a. A streak plate on X-gal plates, showing strains involved in this study and isolated transposon (Tn) insertions. csy3::lacZ is a derivative of WT PA14, and is the unmutagenized parent of kinB::Tn 1-3. b. β-galactosidase measurements of strains grown in liquid culture for the indicuated time. Measurements for the unmutagenized (csy3::lacZ) parent strain and three isolated kinB transposon mutants (kinB::Tn1-3) are shown, as well as a control PA14 culture with no lacZ insertion. c. Phage titration on lawns of the kinB::Tn1 mutant transformed with empty vector or kinB. d. Spot titration of phages JBD26 (CR2_sp17, sp20-targeted, possessing acrIF4), JBD25 (CR1_sp1 targeted) on kinB::Tn mutants and ∆CRISPR-Cas. These experiments have been replicated at least 2 times with consistent results.

Extended Data Fig. 3 Double knockouts of pathway members.

a, b. Efficiency of immunity measurements for indicated mutants relative to WT. a. Double knockouts show ∆kinB combined with algB, algU, algR, or amrZ. EOI measurements are shown as the mean of 3 biological replicates, ± S.D. Mutants show increased EOI against DMS3macrIF4 relative to WT (∆kinB∆algB, P = 3.8 x 10-2, ∆kinB∆algU, P = 5.9 x 10-3, ∆kinB∆algR, P = 1.5 x 10-2, ∆kinB∆amrZ, P= 3.2 x 10-3) Two-tailed unpaired Student’s T-test was used to calculate P value, *p < 0.05, **p < 0.01. b. Indicated knockouts were combined with csy3::lacZ, EOI shown as the mean of two biological replicates.. These experiments have been replicated at least 2 times with consistent results. Source data

Extended Data Fig. 4 AmrZ activity in liquid growth.

a. qRT-PCR measurements of transcript levels of csy3 (light grey) and cas3 (dark grey) normalized to the housekeeping gene rpsL after 8 h of growth in liquid culture. Measurements are represented as the mean of 3 technical replicates. b. Measurement of the fluorescence levels of Csy1-sfCherry (light grey) or Cas3-sfCherry (dark grey) reporter strains after 10 h of growth in liquid culture. Fluorescence measurements are represented as the mean of 3 biological replicates +/- SD. Cas3-sfCherry (P = 0.26) and Csy1-sfCherry levels (P = 0.35) in ∆amrZ did not differ significantly from WT. Two-tailed unpaired Student’s T-test was used to calculate P value, ns = not significant c. csy3::lacZ β-galactosidase activity from PA14 WT csy3::lacZ transformed with either empty vector (EV) or a plasmid overexpressing AmrZ (+AmrZ). β-galactosidase reporter activity was measured after 8 h in liquid growth and is represented as the mean of 3 technical replicates. Experiment was replicated two times with consistent results. Source data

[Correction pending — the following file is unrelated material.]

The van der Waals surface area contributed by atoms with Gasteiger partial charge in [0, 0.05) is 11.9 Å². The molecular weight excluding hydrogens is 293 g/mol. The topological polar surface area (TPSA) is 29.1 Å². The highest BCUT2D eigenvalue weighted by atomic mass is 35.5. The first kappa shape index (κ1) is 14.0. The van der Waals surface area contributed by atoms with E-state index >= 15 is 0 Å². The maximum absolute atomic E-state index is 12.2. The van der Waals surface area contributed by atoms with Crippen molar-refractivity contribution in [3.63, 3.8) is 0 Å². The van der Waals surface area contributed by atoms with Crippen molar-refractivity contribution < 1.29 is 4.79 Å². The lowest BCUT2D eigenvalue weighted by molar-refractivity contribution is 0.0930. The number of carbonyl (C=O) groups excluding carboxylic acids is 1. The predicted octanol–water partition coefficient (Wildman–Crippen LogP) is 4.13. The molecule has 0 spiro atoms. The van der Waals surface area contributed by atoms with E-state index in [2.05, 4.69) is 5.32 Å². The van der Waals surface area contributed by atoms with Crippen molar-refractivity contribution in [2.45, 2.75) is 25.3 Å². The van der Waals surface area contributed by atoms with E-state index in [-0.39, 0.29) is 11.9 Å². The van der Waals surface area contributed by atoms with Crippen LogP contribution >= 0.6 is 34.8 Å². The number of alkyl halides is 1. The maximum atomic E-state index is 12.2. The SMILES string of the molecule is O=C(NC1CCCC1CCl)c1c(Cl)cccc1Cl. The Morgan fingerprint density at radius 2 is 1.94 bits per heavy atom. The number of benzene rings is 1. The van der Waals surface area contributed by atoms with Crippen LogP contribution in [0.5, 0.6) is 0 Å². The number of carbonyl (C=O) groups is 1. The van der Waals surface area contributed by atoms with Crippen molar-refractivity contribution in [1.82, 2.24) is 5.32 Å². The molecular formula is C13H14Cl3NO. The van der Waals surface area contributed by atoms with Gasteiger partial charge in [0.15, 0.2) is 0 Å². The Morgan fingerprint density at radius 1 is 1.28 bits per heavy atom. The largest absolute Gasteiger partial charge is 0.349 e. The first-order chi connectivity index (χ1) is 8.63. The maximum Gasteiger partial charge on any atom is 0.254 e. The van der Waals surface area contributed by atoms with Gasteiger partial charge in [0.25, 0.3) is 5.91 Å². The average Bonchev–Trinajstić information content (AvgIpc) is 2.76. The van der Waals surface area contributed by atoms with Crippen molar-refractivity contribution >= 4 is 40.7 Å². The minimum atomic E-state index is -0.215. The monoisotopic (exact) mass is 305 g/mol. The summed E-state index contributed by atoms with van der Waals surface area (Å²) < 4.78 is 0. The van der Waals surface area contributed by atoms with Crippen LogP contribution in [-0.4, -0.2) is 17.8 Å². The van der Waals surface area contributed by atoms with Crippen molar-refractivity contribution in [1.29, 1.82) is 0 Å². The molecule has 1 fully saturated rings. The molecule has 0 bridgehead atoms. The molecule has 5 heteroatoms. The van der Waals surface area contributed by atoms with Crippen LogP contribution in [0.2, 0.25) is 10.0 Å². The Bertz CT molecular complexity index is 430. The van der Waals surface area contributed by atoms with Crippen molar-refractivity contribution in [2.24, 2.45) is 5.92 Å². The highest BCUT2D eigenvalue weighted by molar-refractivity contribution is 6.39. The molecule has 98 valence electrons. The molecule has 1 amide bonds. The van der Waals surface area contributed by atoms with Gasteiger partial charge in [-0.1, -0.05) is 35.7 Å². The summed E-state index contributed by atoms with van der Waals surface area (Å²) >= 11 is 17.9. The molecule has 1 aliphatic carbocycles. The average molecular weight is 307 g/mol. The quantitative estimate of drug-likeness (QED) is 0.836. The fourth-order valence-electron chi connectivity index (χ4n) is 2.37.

Extended Data Fig. 5 Mobile AmrZ homologs.

AmrZ homologs listed by the genome that encodes them, the accession number, and the mobile genetic element type.

Extended Data Fig. 6 AmrZ copy number analysis of two Pseudomonas aeruginosa strains.

AmrZ copy number analysis of two different strains of Pseudomonas aeruginosa. AmrZ homologs listed by accession number and their genomic coordinates. Phaster49 was used to identify the prophages encoding mobile AmrZ copies.

Extended Data Fig. 7 Cas and Csy RNA and protein levels across growth conditions.

a. Log2 of Fragments Per Kilobase of transcript per Million mapped reads (FPKM) shown for each I-F cas gene in PA14 in the indicated growth condition43. b. Log2 of protein levels for each of the I-F Cas proteins in PA14 in the indicated growth condition44. Source data

Supplementary Information

Reporting Summary

Supplementary Table 1

Strains, plasmids and primers.

Source data

Source Data Fig. 1

Statistical source data.

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Source Data Extended Data Fig. 3

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Source Data Extended Data Fig. 7

Statistical source data.

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Borges, A.L., Castro, B., Govindarajan, S. et al. Bacterial alginate regulators and phage homologs repress CRISPR–Cas immunity. Nat Microbiol 5, 679–687 (2020). https://doi.org/10.1038/s41564-020-0691-3